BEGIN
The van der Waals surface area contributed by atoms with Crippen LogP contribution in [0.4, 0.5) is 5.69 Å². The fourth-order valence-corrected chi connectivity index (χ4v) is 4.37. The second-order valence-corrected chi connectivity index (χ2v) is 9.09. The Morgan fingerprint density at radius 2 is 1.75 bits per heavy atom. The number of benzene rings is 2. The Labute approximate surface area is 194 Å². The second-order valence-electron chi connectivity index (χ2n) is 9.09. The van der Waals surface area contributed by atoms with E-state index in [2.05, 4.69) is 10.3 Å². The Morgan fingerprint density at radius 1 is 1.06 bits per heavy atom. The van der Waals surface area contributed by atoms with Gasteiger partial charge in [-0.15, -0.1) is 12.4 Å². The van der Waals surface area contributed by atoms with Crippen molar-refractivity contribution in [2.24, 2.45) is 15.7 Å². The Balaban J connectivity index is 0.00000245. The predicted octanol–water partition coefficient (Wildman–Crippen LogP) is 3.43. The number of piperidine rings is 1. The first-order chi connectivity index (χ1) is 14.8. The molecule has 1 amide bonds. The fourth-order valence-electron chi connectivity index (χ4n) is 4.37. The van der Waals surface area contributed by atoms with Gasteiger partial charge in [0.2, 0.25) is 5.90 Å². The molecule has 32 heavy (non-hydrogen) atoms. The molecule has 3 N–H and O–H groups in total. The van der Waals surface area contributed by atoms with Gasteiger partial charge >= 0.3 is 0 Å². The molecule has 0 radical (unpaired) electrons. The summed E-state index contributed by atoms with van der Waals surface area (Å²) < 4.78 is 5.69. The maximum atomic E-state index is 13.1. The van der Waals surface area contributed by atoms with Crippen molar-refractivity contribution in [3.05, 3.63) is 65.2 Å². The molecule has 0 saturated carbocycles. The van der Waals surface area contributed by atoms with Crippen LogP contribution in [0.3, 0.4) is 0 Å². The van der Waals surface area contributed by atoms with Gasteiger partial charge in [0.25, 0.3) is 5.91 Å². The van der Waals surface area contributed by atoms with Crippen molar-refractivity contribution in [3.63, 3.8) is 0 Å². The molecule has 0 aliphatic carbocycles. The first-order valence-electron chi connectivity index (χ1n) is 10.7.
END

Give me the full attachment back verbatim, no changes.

The van der Waals surface area contributed by atoms with Crippen LogP contribution in [0.4, 0.5) is 5.69 Å². The fourth-order valence-corrected chi connectivity index (χ4v) is 4.37. The second-order valence-corrected chi connectivity index (χ2v) is 9.09. The Morgan fingerprint density at radius 2 is 1.75 bits per heavy atom. The number of benzene rings is 2. The Labute approximate surface area is 194 Å². The second-order valence-electron chi connectivity index (χ2n) is 9.09. The van der Waals surface area contributed by atoms with E-state index in [2.05, 4.69) is 10.3 Å². The Morgan fingerprint density at radius 1 is 1.06 bits per heavy atom. The van der Waals surface area contributed by atoms with Gasteiger partial charge in [-0.15, -0.1) is 12.4 Å². The van der Waals surface area contributed by atoms with Crippen molar-refractivity contribution in [2.24, 2.45) is 15.7 Å². The Balaban J connectivity index is 0.00000245. The predicted octanol–water partition coefficient (Wildman–Crippen LogP) is 3.43. The number of piperidine rings is 1. The first-order chi connectivity index (χ1) is 14.8. The molecule has 1 amide bonds. The fourth-order valence-electron chi connectivity index (χ4n) is 4.37. The van der Waals surface area contributed by atoms with Gasteiger partial charge in [0.2, 0.25) is 5.90 Å². The molecule has 32 heavy (non-hydrogen) atoms. The molecule has 3 N–H and O–H groups in total. The van der Waals surface area contributed by atoms with Gasteiger partial charge >= 0.3 is 0 Å². The molecule has 0 radical (unpaired) electrons. The summed E-state index contributed by atoms with van der Waals surface area (Å²) < 4.78 is 5.69. The maximum atomic E-state index is 13.1. The van der Waals surface area contributed by atoms with Crippen molar-refractivity contribution in [3.05, 3.63) is 65.2 Å². The molecule has 0 saturated carbocycles. The van der Waals surface area contributed by atoms with Crippen LogP contribution in [0.3, 0.4) is 0 Å². The van der Waals surface area contributed by atoms with Gasteiger partial charge in [0.25, 0.3) is 5.91 Å². The van der Waals surface area contributed by atoms with Crippen molar-refractivity contribution in [3.63, 3.8) is 0 Å². The molecule has 0 aliphatic carbocycles. The first-order valence-electron chi connectivity index (χ1n) is 10.7.